Why the Romans Are Important in the Debate About Gay Marriage
Mr. Frakes has taught in the History Dept. at Clarion University since 1991. He is the author of Contra Potentium Iniurias: The Defensor Civitatis and Late Roman Justice (2001) and Writing for College History (2004).
Continuing legislative measures attempting to ban gay marriage show that this issue, so critical in our last national election, remains a controversial topic. Since many of our political institutions are derived from ancient Roman precedents, a quick look at Roman laws regarding homosexuality serves to illustrate what may be driving some of the current controversy surrounding gay unions in the United States.
While the world of the ancient Greeks seems to have tolerated homosexuality (as seen in the poems of Sappho and the dialogues of Plato), that of the Romans was more cautious. Romans in the period of the Roman Republic and early empire tended to perceive the Greek acceptance of male homosexuality as less than male and, thus, literally unvirtuous (Vir being the Latin word for man). Indeed, a Roman term for effeminacy was “Graeculus”—“a little Greek!”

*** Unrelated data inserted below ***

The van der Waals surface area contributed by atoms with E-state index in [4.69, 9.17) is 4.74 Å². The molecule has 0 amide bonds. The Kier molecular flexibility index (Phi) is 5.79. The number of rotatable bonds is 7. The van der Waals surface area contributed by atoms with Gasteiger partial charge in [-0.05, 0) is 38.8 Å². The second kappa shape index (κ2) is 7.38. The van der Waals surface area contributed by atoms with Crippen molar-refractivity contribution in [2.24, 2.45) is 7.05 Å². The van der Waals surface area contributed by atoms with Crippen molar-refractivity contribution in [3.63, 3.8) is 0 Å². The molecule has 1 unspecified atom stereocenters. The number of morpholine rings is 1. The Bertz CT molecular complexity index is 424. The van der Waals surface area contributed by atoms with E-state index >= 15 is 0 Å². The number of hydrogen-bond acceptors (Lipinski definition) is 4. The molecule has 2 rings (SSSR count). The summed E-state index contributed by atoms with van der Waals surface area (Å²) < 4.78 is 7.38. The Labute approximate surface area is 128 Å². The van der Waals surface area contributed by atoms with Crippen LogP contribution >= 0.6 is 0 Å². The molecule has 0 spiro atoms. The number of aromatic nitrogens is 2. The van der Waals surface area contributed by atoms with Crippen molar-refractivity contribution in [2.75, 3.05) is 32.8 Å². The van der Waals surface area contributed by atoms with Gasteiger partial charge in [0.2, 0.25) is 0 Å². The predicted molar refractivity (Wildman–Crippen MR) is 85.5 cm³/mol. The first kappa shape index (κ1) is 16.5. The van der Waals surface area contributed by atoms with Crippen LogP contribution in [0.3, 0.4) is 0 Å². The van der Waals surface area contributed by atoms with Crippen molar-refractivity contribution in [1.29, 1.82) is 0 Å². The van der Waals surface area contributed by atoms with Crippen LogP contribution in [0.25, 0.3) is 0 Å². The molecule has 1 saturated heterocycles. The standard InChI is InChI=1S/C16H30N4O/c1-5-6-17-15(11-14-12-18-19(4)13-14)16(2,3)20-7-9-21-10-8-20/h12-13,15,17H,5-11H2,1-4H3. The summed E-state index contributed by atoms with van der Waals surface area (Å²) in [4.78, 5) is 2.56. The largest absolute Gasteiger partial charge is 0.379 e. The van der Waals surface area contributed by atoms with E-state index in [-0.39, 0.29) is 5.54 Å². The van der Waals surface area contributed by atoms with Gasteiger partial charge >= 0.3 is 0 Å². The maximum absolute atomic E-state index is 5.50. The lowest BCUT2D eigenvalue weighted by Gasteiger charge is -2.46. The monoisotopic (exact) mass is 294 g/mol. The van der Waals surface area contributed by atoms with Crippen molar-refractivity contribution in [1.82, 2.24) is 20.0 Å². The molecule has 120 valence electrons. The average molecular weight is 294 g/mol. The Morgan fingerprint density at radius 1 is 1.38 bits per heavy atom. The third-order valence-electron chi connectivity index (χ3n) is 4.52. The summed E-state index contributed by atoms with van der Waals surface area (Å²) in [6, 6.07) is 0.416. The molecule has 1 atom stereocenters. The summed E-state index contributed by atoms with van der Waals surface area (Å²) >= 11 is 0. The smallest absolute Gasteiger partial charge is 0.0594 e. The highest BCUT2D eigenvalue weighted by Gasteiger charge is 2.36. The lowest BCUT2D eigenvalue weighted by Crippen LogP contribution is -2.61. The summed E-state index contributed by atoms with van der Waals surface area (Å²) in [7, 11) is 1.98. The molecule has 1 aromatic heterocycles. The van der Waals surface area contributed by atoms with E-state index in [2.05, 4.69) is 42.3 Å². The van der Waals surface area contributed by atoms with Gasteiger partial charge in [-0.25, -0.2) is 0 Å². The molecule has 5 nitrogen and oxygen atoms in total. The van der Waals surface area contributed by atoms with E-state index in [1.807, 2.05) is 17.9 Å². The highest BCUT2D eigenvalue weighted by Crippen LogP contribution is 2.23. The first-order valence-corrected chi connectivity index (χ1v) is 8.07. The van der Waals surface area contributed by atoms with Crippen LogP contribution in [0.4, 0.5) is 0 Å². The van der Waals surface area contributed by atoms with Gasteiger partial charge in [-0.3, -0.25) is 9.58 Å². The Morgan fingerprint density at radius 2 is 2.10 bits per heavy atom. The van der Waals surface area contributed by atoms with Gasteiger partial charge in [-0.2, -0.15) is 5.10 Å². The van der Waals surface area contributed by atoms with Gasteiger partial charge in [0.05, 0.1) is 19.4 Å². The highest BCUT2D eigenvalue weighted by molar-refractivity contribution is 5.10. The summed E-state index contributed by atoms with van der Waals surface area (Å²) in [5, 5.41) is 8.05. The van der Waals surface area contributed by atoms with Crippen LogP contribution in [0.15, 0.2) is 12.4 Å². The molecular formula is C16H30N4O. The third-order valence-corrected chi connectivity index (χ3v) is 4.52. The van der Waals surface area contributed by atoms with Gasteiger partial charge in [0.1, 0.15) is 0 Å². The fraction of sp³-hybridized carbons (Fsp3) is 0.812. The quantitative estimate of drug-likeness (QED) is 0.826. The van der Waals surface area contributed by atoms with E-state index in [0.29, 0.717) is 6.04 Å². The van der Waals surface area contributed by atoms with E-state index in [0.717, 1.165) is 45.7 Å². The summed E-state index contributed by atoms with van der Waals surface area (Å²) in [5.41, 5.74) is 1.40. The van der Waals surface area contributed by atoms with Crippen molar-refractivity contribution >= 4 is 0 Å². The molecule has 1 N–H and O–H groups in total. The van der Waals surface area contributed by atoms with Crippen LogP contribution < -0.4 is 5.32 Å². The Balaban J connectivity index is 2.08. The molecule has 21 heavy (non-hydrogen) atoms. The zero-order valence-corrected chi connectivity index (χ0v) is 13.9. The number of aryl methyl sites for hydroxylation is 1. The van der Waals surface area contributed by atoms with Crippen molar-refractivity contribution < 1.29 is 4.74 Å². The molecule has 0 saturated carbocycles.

The earliest Roman law regarding homosexuality appears to have been the Lex Scantinia that was passed by the Roman assembly at some point in the Roman Republic (perhaps in the second century BC). Although the text of this law itself has not survived, later Roman jurists of the second and third century AD describe how it outlawed the homosexual rape of young male Roman citizens. Consensual male or female homosexual unions apparently were not legislated against. Although there is scholarly debate, Roman literature of the republic and early empire suggests that men who engaged in consensual liaisons were often mocked as unmanly, but consensual homosexual sex itself was not illegal.